Sunday, 19 October 2014

More Brush Hill fungi

We went back to Brush Hill this morning to see if there were more fungi around. I'd been there Wednesday and there were lots of new fungi just starting to grow. As we've had warm, damp weather for the last few days, I was quite hopeful for today's fungi hunt.

As soon as we pulled into the car park, we found clumps of hundreds of Fairies' Bonnets. These had popped up since Wednesday, as there was no sign of them then.

The Candlesnuff fungus that had just started to appear on Wednesday, had grown much bigger. The white ends had started to turn into their distinctive antler shape.
#100DaysOfNature Day 94
We found some nice bracket fungus, some of which had a pretty yellow edge to it.

Then we stumbled across a miniature forest of toadstools in one little patch of the woods.
#100DaysOfNature Day 88 - Fungi Forest

Half the fun of going on a fungi hunt is discovering all sorts of shapes, sizes and colours. This is just a selection of what we found today ....
Coral Spot Fungus

Curled up edges, showing the gills underneath

Green Wood Cup

Jelly Ear

#100DaysOfNature Day 89
Spiky ones - I think these are called Spiny Puffballs

A clump of smaller Spiny Puffballs

A small white bracket fungus, that looks like popcorn

More popcorn
We found one of these, well camouflaged in the fallen leaves -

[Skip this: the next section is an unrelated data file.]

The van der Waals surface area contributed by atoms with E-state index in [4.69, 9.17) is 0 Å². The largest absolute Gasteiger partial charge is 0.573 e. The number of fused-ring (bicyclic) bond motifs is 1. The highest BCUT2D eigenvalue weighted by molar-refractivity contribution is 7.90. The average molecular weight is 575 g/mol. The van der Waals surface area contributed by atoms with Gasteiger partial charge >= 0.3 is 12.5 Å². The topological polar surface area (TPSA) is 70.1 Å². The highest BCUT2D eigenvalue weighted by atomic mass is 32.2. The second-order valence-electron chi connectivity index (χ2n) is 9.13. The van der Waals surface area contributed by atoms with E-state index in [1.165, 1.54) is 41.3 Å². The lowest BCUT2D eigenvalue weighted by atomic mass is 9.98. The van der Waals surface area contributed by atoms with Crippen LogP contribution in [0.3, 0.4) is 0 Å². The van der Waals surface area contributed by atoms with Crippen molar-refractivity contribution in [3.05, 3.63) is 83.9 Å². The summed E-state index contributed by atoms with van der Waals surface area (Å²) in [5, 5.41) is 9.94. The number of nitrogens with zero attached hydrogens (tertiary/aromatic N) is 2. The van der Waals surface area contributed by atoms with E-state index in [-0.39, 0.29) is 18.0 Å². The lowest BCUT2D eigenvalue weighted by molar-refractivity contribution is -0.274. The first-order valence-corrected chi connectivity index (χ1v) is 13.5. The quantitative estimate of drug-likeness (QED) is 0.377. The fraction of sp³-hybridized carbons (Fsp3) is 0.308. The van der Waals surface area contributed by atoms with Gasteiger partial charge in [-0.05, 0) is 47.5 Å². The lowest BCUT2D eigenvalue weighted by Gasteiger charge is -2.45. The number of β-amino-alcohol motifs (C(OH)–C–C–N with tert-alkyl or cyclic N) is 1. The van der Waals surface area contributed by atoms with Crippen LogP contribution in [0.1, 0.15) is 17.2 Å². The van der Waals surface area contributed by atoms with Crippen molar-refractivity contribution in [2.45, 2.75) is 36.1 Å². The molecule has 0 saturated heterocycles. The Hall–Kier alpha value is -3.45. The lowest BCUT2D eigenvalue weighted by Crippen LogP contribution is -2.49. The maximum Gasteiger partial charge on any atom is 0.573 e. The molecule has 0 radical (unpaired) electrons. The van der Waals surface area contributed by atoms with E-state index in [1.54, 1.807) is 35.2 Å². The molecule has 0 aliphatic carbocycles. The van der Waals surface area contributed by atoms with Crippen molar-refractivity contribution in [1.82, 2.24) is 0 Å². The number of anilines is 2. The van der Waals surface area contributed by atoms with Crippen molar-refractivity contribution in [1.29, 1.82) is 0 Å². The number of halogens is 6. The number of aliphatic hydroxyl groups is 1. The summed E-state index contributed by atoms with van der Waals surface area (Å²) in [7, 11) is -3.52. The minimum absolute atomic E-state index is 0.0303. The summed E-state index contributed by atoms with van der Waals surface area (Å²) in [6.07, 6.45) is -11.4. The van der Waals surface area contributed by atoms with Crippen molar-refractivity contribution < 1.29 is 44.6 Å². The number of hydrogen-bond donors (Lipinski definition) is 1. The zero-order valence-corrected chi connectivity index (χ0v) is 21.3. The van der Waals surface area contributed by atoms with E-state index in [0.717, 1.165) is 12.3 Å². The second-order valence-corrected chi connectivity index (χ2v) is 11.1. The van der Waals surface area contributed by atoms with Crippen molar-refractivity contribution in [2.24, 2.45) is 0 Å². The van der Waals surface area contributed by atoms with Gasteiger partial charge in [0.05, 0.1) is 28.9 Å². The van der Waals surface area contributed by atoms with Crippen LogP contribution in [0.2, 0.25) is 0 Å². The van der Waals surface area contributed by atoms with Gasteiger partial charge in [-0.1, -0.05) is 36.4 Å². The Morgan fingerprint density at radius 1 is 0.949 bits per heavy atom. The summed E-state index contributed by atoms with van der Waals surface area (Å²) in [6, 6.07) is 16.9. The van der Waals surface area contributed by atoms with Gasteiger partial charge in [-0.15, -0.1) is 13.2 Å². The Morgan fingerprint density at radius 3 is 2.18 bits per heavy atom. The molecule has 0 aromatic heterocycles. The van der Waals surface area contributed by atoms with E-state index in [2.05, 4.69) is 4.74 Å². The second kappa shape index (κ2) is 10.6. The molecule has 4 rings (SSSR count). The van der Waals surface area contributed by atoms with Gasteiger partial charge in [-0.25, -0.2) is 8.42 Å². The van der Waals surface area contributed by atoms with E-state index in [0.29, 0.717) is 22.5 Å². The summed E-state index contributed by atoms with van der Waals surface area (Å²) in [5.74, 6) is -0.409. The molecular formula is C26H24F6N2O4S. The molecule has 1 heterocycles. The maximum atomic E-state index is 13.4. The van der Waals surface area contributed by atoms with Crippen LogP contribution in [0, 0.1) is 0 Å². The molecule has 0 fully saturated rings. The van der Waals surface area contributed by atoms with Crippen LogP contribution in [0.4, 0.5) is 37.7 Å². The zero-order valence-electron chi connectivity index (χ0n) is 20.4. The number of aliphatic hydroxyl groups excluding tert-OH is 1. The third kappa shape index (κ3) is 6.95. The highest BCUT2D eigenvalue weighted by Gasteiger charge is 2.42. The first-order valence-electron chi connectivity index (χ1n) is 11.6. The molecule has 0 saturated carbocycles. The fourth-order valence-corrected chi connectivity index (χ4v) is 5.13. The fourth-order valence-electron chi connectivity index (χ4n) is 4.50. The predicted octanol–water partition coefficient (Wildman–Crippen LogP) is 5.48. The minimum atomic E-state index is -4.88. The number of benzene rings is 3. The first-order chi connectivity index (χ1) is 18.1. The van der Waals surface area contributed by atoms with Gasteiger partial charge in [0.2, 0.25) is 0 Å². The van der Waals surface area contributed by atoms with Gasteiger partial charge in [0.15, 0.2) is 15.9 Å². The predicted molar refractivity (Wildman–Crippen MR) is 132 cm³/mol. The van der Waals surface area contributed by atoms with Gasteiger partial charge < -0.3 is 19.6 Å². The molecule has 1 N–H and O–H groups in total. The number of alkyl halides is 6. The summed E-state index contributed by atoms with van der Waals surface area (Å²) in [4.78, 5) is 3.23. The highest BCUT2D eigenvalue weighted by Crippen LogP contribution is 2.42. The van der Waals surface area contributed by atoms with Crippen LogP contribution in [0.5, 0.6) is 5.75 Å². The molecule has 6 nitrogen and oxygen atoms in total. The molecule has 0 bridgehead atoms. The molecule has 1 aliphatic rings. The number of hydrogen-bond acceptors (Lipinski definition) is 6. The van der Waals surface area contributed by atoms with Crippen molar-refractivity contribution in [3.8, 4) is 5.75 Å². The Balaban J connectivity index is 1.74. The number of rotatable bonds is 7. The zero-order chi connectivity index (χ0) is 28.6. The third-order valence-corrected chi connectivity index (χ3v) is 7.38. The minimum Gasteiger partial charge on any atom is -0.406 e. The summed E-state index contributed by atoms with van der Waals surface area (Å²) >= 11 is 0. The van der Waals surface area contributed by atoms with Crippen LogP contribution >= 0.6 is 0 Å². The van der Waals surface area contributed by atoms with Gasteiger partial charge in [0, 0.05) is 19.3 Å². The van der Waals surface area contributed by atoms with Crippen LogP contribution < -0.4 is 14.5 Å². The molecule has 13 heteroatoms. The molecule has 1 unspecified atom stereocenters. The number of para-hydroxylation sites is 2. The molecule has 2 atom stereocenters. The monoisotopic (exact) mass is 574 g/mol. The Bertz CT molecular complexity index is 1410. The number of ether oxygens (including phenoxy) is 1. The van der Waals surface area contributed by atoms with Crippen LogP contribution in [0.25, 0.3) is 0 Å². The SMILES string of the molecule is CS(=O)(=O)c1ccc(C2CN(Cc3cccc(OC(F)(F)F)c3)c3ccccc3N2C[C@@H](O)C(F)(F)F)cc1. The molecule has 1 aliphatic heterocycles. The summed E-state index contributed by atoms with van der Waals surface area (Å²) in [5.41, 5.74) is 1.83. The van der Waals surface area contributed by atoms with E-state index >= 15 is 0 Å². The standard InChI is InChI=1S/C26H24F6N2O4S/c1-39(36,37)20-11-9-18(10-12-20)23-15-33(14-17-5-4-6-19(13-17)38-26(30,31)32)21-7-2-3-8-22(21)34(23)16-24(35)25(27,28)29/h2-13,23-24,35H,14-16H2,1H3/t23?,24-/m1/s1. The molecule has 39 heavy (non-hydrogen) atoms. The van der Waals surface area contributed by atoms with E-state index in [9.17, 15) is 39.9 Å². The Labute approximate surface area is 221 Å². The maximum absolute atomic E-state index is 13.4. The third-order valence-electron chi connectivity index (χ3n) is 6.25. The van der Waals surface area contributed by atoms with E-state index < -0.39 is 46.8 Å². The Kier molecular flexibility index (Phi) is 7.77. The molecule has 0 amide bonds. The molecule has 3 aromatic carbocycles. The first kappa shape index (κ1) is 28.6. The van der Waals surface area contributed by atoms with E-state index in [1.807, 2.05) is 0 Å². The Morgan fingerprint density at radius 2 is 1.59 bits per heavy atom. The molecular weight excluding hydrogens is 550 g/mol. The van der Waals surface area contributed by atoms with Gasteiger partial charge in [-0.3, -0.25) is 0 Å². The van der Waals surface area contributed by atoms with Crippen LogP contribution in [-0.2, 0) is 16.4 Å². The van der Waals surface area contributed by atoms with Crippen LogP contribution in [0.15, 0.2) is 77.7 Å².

I believe this is called an Amethyst Deceiver

A well chewed Amethyst Deceiver
The slugs were out in force and seemed to be really enjoying the sudden appearance of the fungi. They're an important source of food at this time of year, so the dry weather and poor growing conditions must have caused problems for lots of creatures that rely on them.
A slug munching it's way through a clump of Fairies' Bonnets

A massive orange slug
Lots of the fungi had been eaten
It looked like a lot of scrub had been cleared from the woods, opening out the ground under the trees. This has probably been done to help the wildflowers that grow up there in spring, such as Bluebells and Helleborines. It meant it was much easier to get off the main path and explore and we found a couple of ponds that I didn't know existed. It looks like one was naturally occurring and had been there a while and the other was in the process of being made. I assume this is the work of the Chiltern Society, who manage this wood. Should be great for the wildlife!


No comments:

Post a Comment